Friday, October 12, 2007

Fat and heart disease

Mona Charen's latest column directed my attention to this article from the New York Times. Not only does it deliver yet another pair of refutations of the silly idea that consensus determines truth (take that, postmodernists!), but it also points out that a very significant thing we've all been taught is wrong; high fat diets are not strongly correlated with heart disease.

There is certainly logic to the idea; dieticians have worked for years on the assumption that if you eat a lot of a substance, you're going to find a lot of it in your body. Hence, if you load up on the bacon and steak and eggs, you're going to find that saturated fat and cholesterol in your arteries.

The trouble with this logic, apart from the empirical evidence that does not link high fat diets with heart disease, is that the body creates and breaks down both fats and cholesterol. So we find Frenchmen and Eskimos who eat a ton of foie gras and whale blubber who nevertheless never make it down to Mayo for pentuple bypass and carotid cleaning surgery.

Looks like Lefty's Pizza in Niwot might have to rename "Craig's Cardiac Arrest." I hear it's great training food, though, for one of the world's greatest sports. Men, "husband up", and then chow down.

7 comments:

jroosh said...

[homersimpson]mmmm...bacon[/homersimpson]

JT said...

Bubba/Bert -

First, sorry for posting this as a comment, but I don't have your email address.

I am very interested in possibly doing a point/counterpoint or just opposing viewpoints with politics on Spork Nation in the coming months.

I have done a fair bit of reading on your blog, and I like your cut-to-the-chase attittude. You tell it like you see it, which is refreshing.

Email me if you're interested.
taylor(dot)josh(at)gmail(dot)com.

pentamom said...

Okay, so what IS the real story here?

If dietary fat does not directly correlate to heart disease (and I agree that it's both plausible and apparently demonstrated that it does not), what are we missing? I mean, heart disease definitely relates to how much goop is in your coronary blood vessels, the goop is evidently body fat, and the body fat must be coming from somewhere. Apparently it's somewhere that's been overlooked. (no doubt because of the blind rush to blame dietary fat.)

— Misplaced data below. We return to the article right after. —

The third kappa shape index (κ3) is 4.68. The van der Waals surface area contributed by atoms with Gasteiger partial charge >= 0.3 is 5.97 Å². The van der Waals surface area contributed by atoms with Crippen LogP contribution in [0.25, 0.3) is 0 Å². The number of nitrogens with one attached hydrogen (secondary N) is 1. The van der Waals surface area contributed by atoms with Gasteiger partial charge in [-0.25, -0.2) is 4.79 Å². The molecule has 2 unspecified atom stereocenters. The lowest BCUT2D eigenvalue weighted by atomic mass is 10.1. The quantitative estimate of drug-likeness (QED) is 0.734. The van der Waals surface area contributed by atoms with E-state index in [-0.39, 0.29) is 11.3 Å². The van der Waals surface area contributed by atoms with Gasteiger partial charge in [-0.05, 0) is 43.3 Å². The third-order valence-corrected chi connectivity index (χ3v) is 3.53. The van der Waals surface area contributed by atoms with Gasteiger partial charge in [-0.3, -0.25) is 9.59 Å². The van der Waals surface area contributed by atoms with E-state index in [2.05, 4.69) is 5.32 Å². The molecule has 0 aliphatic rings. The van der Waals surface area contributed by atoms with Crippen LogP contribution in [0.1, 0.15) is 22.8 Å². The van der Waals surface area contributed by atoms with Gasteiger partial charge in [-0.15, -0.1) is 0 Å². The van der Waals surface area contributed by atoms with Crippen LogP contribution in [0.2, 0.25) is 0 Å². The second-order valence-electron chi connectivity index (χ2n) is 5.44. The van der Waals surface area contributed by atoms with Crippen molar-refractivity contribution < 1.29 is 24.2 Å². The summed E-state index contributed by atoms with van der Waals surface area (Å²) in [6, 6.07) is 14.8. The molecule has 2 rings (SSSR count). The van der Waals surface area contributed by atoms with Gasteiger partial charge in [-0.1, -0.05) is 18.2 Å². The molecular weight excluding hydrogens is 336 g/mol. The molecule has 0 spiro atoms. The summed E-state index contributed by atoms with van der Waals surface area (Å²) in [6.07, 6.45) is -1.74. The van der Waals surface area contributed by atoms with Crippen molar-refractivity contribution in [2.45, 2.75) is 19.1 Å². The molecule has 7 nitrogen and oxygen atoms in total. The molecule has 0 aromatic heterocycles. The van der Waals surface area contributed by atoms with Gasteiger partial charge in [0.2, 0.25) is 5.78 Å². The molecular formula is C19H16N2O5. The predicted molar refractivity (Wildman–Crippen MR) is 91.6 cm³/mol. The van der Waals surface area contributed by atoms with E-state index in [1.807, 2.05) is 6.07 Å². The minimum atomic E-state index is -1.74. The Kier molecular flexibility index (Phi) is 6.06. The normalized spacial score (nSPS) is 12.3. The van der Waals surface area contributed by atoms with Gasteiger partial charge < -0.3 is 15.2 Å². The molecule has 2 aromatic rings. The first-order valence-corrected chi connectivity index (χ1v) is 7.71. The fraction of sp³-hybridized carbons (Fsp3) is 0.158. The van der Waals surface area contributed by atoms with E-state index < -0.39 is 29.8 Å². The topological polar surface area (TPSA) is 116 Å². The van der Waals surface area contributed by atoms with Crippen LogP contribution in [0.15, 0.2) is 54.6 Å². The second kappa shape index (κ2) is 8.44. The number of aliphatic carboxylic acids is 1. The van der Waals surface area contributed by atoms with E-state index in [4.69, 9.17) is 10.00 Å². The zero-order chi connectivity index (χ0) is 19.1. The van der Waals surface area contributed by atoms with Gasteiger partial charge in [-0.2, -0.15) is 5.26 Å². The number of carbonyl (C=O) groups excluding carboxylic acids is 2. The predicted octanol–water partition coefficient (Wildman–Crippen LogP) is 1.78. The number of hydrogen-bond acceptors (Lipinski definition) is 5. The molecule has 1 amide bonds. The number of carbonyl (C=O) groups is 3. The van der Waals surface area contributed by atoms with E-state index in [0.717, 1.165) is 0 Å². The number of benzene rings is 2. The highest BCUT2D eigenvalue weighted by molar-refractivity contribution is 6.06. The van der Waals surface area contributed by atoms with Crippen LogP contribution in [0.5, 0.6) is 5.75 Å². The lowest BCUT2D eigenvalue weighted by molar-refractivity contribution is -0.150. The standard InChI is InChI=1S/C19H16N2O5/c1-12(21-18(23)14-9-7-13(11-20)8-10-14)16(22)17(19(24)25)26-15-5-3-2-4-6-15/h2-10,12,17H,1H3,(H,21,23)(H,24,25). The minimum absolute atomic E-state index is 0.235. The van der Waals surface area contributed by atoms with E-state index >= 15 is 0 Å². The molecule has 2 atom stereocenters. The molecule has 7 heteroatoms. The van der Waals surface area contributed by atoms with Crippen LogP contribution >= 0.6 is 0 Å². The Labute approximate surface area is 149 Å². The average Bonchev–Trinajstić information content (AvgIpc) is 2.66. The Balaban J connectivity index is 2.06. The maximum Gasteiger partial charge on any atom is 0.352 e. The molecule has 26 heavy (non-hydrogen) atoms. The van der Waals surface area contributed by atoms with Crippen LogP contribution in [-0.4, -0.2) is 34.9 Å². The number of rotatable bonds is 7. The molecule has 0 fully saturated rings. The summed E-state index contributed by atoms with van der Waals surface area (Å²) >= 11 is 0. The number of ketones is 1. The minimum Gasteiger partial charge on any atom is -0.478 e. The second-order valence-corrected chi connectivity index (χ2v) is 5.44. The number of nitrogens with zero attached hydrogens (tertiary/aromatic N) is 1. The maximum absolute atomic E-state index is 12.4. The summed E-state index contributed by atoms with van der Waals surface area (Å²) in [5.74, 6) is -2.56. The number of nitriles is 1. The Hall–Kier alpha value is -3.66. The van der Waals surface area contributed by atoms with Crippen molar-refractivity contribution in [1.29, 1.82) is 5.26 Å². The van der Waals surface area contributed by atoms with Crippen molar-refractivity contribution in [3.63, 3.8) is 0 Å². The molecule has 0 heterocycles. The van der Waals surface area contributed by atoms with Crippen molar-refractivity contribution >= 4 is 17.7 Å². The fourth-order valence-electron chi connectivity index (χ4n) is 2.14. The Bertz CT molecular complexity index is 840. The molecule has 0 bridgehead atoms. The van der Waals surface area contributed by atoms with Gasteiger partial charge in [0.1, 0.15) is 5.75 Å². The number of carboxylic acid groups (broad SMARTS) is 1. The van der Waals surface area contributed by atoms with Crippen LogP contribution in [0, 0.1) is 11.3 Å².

What I mean is, it's one thing to debunk the direct dietary fat-heart disease link, but while we're at it, let's try to find out what IS clogging up our arteries. Or if we already know, at least mention it, so it doesn't sound like we're saying that because dietary fat doesn't lead to heart disease, people aren't piling up the body fat and blood cholesterol -- because we know that we are.

Bike Bubba said...

Well, we've still got exercise, genetics, and obesity to look at, no, as well as the possibility of interactions with two or more factors. The statistics are a lot harder, but one interesting fact about experiments is that you'll sometimes find that factors A and B are not significant, but AB is, and so on.

Overall, medical statistics are extremely difficult because people are different, and thus it's terrible hard to control for all the other variables you're bringing into the experiment.

Shawn said...

...and yet, why would someone have an incentive to oversimplify medical statistics?

Oh, yeah, wait...because there's money riding on them. I really am shocked that not everyone is as jaded and cynical about everything as I am. :)

But, I still am optimistic.

Bike Bubba said...

Money and power, too. Keep in mind that when government pays an awful lot of our medical bills, the results of these studies carry a lot of weight.

Keep posted for the winner of the Michael Bellesiles Statistical Fraud Award. It goes to a medical study this year.

(my creation; this is nothing you'll see on Fox unless something very different happens)

Shawn said...

there's a good EconTalk podcast on 'intermittent explosive disorder', where Russ Roberts discusses the perverse incentives faced by 'researchers', especially in light of state mandated insurance coverages.

Quite applicable...I suggest your fine readers checka-check it out.